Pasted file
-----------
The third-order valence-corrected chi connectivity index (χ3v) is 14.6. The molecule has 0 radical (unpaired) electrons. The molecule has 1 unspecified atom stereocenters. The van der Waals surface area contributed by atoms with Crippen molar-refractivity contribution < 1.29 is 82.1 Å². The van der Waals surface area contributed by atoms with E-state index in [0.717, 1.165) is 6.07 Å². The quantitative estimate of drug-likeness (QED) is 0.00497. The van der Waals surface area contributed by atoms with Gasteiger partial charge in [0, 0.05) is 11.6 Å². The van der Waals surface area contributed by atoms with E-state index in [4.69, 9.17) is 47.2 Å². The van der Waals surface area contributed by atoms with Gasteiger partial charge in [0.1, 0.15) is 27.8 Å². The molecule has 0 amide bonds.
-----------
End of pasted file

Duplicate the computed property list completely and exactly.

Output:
The third-order valence-corrected chi connectivity index (χ3v) is 14.6. The molecule has 0 radical (unpaired) electrons. The molecule has 1 unspecified atom stereocenters. The van der Waals surface area contributed by atoms with Crippen molar-refractivity contribution < 1.29 is 82.1 Å². The van der Waals surface area contributed by atoms with E-state index in [0.717, 1.165) is 6.07 Å². The quantitative estimate of drug-likeness (QED) is 0.00497. The van der Waals surface area contributed by atoms with Gasteiger partial charge in [0, 0.05) is 11.6 Å². The van der Waals surface area contributed by atoms with E-state index in [4.69, 9.17) is 47.2 Å². The van der Waals surface area contributed by atoms with Gasteiger partial charge in [0.1, 0.15) is 27.8 Å². The molecule has 0 amide bonds.